1. And he’s not exactly slow for his size. I’d say he’s close to average once he starts moving. He doesn’t even run out the pop up but the GB he was moving well for his size.

  9. John Sickels Chat 8 October-on Phillies Prospects:
    AA for Pinto, A+ for Kilome….I think Kilome will follow the same path as Pinto this year. Start the year in Low A then get the bump to A+ after the break. Unless Pinto blows the doors off AA, he’s likely there for all of next year. The thing with Pinto is he’s a pitch to contact guy that throws strikes. He works a low 90’s heater with a change that has made big strides this year. The K numbers will likely stay low in the 6-7 K/9 range, but he’s also likely to post a K/BB consistently above 2.5.

    Knapp……………..He’s not a gold glove but I think he can stay behind the plate. Moving him is not a foregone conclusion by any means. I think the Reading stuff is over his head but ultimately I can see him as a .270 hitter with solid OBP and more power than many catchers.

    Aaron Altherr…………Altherr is one of those guys, you see him walking on the field and the athleticism, tools are just “holy crap”, anyone can see them. It seem clear he made real progress this year. Can he sustain it? My instinct says yes, but then I thought that about Dom Brown too and that didn’t work out too hot. I think if AA played regularly you’d see the speed and power production and defense would continue but his batting average and OBP would move up and down radically. Imagine a mixture of Drew Stubbs and Justin Maxwell.

    Nick Williams……I’d go B+ with Nick Williams. Still enough concern about impatience to hold off on an A- right now.

  10. Cubs sign Eddy Julio Martinez for $3M.
    ‘The Cubs, like the Giants had previously committed to spending well past their overall pool allocation, meaning that they were already set to face a two-year ban on $300K+ signings. Adding Martinez did nothing to impact that, though the club will pay a 100% overage tax on his bonus’
    …what a farce the MLB has for regulating equitable and talent acquisition. Perhaps if they penalize teams by taking Rule 4 draft choice from them for exceeding pool allocations….starting at a team’s number one rounder, their enforcement policies may may be adhered to. Large money market teams can easily pay an overage/ luxury tax…proven already with Red Sox, Yankees, Cubs, Giants, and Rangers.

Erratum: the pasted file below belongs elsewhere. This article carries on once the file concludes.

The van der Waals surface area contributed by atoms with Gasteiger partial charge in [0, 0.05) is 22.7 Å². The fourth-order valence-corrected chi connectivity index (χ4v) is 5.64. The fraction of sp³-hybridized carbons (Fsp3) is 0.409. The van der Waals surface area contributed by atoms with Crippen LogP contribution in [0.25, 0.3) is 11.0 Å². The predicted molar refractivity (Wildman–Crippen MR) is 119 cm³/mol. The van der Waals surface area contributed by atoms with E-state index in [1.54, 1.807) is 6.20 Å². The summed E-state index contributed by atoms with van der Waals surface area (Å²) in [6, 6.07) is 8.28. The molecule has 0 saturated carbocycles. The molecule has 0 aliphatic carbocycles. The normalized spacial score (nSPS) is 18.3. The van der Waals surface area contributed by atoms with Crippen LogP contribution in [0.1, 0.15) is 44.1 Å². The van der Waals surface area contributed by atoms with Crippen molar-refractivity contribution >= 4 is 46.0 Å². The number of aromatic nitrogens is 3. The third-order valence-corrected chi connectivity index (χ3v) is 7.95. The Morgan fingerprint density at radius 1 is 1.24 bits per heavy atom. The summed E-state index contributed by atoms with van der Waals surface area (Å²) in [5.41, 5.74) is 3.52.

The Phillies may be the last large market team to not incur the penalty….they are being good boys.
    The new commish should either push harder for an international draft or change the penalties.

    1. The Philllies are being “good boys” now so they can spend freely in a buyer’s market next year. You continually beat the drum to spend now when it makes little to no sense to do so right now.

      1. Sure did help the Sox, Cubbies, Yankees and Rangers in their farm systems revivals.
        But, if you like to think in the box like former GM Ruben….go for it.

        1. Do you really think there will be no young talent to go all-in on starting July 2 2016? One, more talented than any Cuban available now, would be worth it alone.

            1. Stop making so much sense. Jorge Ona just sitting there, with the Dodgers, Angels, Yankees, Red Sox and Cubs unable to make an offer. The Phillies should just torpedo that situation…

        2. Every in the box GM just cringed for getting compared to Ruben…they all thought Ruben was so bad he was out of the box…

  11. Consider Tocci at 190 lbs…That would, IMO, tell us more about his value. Can it happen? Last off-season was when he gained 10 lbs from his skeleton-like 160. There should be a way to thrust weight-gain into this off-season’s necessaries. Keep him in Florida and feed, feed, feed him. His weight will determine his success or failure: up to 195 (?) needs to be the aim…and nutritionist involvement. It’s time.

    1. Tocci is off to a hot start in the VenWinter league….3 for 6 the other night.
      Not sure how much weight he will be able to gain playing in the winter league.

  12. I don’t understand those of you who criticize any criticism of the Phils spending habits for overseas or amateur talent. Their record has been terrible, yet throughout the league, there are players who are contributing a good deal to their teams. Yet, you believe that somehow that is going to stop, and the Phils are going to magically be major players. Based on what? Ona is the new guy that we are supposed to dream about, yet not get? When it changes, I will be the first to acknowledge it, but until then, they have to prove it to me first. They lost Cespedes to that big market powerhouse, the Oakland A’s!

  13. Matt when you speak the truth so many on here will act like. The Phillies can do know wrong. They have to prove it to us is so right I like to give a thousand stars.

    1. rocco……..many posters have posted about their lack of spending in the international scene, more so between 2002 and 2011. Though they have opened their pocket-books a lot lately and maybe Middleton will be more receptive to even more spending. But they do have some advantages with some large market teams being penalized, as long as MLB enforces it. Those particular teams under the penalty are Angels, Diamondbacks, Rays, Red Sox and Yankees all exceeded their 2014-15 pools by more than 15 percent, so they won’t be able to sign any pool-eligible players for more than $300,000 during the current 2015-16 period and the 2016-17 period. All the teams going over their pool this year, including the Dodgers, Cubs, Giants, Royals and Blue Jays, among possible others, will also be subject to the $300,000 limit during the 2016-17 signing period.